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I wrote a Generic Class:

public class Interval<T> where T : IComparable // for checking that Start < End 
{
    public T Start { get; set; }
    public T End { get; set; }
    ...
}

And I use this class with DateTime, int, etc.

I need a Duration property that returns a duration like:

public object Duration
{
    get
    {
        return End - Start;
    }
}

But when this property is included in my class, the compiler raises a logical error on the - operator.

What can I do to achieve this goal normally, or should I ignore it?

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1  
And how is the compiler to know that the type you are using has the - operator defined? –  Oded Nov 18 '11 at 20:39
    
This might help : stackoverflow.com/questions/171664/… , check Marc Gravells post on generic arithmetics. –  Alex Nov 18 '11 at 20:39
    
Possible duplicate: stackoverflow.com/questions/5516459/… –  Reddog Nov 18 '11 at 20:41
    
I know, but my intention is not focus on generic and, my question is a better way even ignore generic class. –  Reza ArabQaeni Nov 18 '11 at 20:45
    
@izuriel - thanks for your edition. –  Reza ArabQaeni Nov 18 '11 at 21:07
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6 Answers 6

up vote 7 down vote accepted

This is not possible with generics in C# - at least not directly. It has been a highly requested feature on Connect for a long time.

You will need to make your types implement some interface that has a member that can be used, and constrain the class to that, or use one of the workarounds listed in the Connect bug (none of which are perfect), or a separate approach like MiscUtil's generic operators.

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1  
+1 for the interface approach. –  MPelletier Nov 18 '11 at 21:08
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Check Jon Skeet's Misc Util http://www.yoda.arachsys.com/csharp/miscutil/

And here the generic operators by Marc Gravell: http://www.yoda.arachsys.com/csharp/miscutil/usage/genericoperators.html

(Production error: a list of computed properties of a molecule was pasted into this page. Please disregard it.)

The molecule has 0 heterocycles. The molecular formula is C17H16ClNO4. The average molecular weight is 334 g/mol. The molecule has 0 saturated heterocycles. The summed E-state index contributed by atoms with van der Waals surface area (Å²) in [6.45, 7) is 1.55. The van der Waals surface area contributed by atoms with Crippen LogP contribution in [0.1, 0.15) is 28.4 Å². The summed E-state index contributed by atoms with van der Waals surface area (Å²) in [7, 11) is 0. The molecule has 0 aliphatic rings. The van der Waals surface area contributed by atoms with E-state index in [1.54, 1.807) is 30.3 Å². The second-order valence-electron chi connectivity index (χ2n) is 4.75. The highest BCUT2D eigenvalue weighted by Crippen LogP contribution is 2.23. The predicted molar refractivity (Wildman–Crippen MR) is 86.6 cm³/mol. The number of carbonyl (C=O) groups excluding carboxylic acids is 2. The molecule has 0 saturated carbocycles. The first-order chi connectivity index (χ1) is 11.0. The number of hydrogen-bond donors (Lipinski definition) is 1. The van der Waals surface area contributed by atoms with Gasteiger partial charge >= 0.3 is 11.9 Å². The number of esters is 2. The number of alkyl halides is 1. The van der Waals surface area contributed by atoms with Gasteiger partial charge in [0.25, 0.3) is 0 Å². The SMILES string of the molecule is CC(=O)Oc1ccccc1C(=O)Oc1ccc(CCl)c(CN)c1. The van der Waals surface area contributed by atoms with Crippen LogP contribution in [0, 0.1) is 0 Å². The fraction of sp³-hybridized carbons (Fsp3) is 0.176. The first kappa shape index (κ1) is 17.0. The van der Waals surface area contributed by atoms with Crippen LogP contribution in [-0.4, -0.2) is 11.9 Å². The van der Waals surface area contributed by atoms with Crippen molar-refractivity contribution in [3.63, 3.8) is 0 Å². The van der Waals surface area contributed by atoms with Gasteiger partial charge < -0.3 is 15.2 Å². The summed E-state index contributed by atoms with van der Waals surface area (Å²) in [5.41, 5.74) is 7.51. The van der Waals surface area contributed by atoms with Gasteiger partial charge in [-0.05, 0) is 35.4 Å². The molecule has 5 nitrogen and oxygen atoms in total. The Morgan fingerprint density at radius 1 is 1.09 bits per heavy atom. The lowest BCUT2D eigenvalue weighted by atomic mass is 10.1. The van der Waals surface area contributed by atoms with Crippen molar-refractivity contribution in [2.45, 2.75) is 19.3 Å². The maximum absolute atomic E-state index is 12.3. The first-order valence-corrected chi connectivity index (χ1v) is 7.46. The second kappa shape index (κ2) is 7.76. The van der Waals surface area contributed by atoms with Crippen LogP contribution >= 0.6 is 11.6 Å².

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this work

public object Duration
{
    get
    {
        return (dynamic)End - (dynamic)Start;
    }
}

but no check, and slow

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The compiler does this so you don't write buggy code, its the whole point of generics and the concept of type safe programming.

If you need a method that subtracts dates write one that accepts a date, and if you need another one for integers, guess what you should write one for integers. Generics are not there so that the compiler can assume responsibility for any type. Think about it what if I wanted the difference between two objects, how would I do that with your generic method?

Or as @Reed Copsey mentioned you can constrain a class to it.

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Yes, but this is not my question, i say how not why? –  Reza ArabQaeni Nov 18 '11 at 20:39
    
And I gave you an answer you write a method for int and you write one for date, generics provide type safety, its not about why it's what it is. –  JonH Nov 18 '11 at 20:40
    
I stand up for what I said, willing to take the downvote @RedHat. –  JonH Nov 18 '11 at 20:42
    
Thanks Jon, i see first your paragraph and not seen second paragraph, are you edit answer? –  Reza ArabQaeni Nov 18 '11 at 20:50
    
@RedHat - I usually start with a one liner and then expand on it. So yes. –  JonH Nov 18 '11 at 20:51
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While this may seem like a major restriction, you need to remember that generics are generic. Of course, the System.Int32 type can work just fine with the binary operators of C#. However, for the sake of argument, if <T> were a custom class or structure type, the compiler cannot assume it has overloaded the +, -, *, and / operators.

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Try something like this:

static void Main(string[] args)
{
    Tuple<int, bool> value = JustAMethod<int>(5, 3);
    if (value.Item2)
    {
        Console.WriteLine(value.Item1);
    }
    else
    {
        Console.WriteLine("Can't substract.");
    }
}
public static Tuple<T, bool> JustAMethod<T>(T arg1, T arg2)
{
    dynamic dArg1 = (dynamic)arg1;
    dynamic dArg2 = (dynamic)arg2;
    dynamic ret;
    try
    {
        ret = dArg1 - dArg2;
        return new Tuple<T, bool>(ret, true);
    }
    catch
    {
        return new Tuple<T, bool>(default(T), false);
    }
}

How this works: first, you convert the arguments to a dynamic type, and you can easily use operators on the dynamic type. If you wouldn't be able to use the operators, then an exception would be thrown at runtime. So, if you try to substract two objects that you actually can't substract, we'll catch the exception and return false as the second item in the Tuple.

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